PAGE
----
Sunday, December 12, 2010

Old Goldie

Since 2002, I have been banding birds in my back yard in Inkster, Wayne County, Michigan where, since we moved here in 1987, a total of 140 species have been recorded in, over, or from the yard. Initially only hummingbirds were banded, but in 2004 I began to band all birds in the yard to study populations and winter site fidelity. In general, in "winter" I band three days a month from October to March, and since the yard is so small, set up only two nets in the back, and two traps in the front. Through 2009, a total of 2201 birds of 30 species has been banded, not too bad for a very urban site, 5 miles northeast of Detroit Metropolitan Airport (the red square on the screen capture from Google Earth below).

A number of interesting species have been banded over the years, including 3 Cooper's Hawks, Sharp-shinned Hawk (1 in 2010), a total of 114 Ruby-throated Hummingbirds (2002-2009), a Red-breasted Nuthatch, 3 Brown Creepers, 5 Carolina Wrens, Ruby-crowned Kinglet, Hermit Thrush, Black-throated Blue Warbler, Field Sparrow, Common Redpoll (2008), and 19 Pine Siskins (1 in 2008, 18 in 2009). But more than half of all birds banded (1200+) have been American Goldfinches. It is interesting to see the population ups and downs over the years, but it is the recaptures that are even more interesting. Over the years, I've caught two different American Goldfinches banded in Dearborn, 5-6 miles away, by Julie Craves. One of the goldfinches I banded in the yard was found in spring near Hamilton, Ontario. Each winter, several goldfinches banded in previous winters return, and birds that are 3-4 years old are not too uncommon.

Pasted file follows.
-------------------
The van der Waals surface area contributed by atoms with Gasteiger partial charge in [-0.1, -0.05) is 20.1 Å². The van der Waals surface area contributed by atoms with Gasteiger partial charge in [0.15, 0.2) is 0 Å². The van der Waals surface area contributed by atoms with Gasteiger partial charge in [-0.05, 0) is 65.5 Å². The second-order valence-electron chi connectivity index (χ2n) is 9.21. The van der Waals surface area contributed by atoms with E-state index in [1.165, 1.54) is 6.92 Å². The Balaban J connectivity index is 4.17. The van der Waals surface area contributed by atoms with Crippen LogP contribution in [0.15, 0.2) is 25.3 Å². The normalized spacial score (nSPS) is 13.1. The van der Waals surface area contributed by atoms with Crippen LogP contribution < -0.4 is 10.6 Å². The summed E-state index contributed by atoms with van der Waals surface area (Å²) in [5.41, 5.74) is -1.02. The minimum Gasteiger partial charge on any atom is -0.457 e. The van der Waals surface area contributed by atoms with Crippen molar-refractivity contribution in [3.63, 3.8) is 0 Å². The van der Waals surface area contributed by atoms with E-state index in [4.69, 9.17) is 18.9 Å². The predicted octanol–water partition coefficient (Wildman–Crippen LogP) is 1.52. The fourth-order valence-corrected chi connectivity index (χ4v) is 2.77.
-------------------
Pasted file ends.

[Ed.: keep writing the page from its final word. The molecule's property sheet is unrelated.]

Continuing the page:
Last week, however, I caught an adult male goldfinch that I had originally banded as a second-year male on March 9, 2004. This means he was hatched in summer 2003, so was 7 years old this summer. This is by no means the oldest American Goldfinch on record. The Bird Banding Lab maintains a web page of longevity records, where they show the record for American Goldfinch as 10 years, 5 months. The standard way of determining a recaptured bird's age is to presume it was fledged in June. This works well for most songbirds, but late-nesting species like Cedar Waxwings and American Goldfinches may not fledge until July or August (or even early September). But even though he isn't the oldest, it appears he is among the oldest (maybe 7th oldest), and so I've nicknamed him Old Goldie. Oddly, unlike many other goldfinches that are recaptured in the yard, this bird has not been captured even once since he was originally banded in 2004. Maybe he'll change his pattern and return in a couple years.

This isn't Old Goldie, but another winter adult male American Goldfinch.

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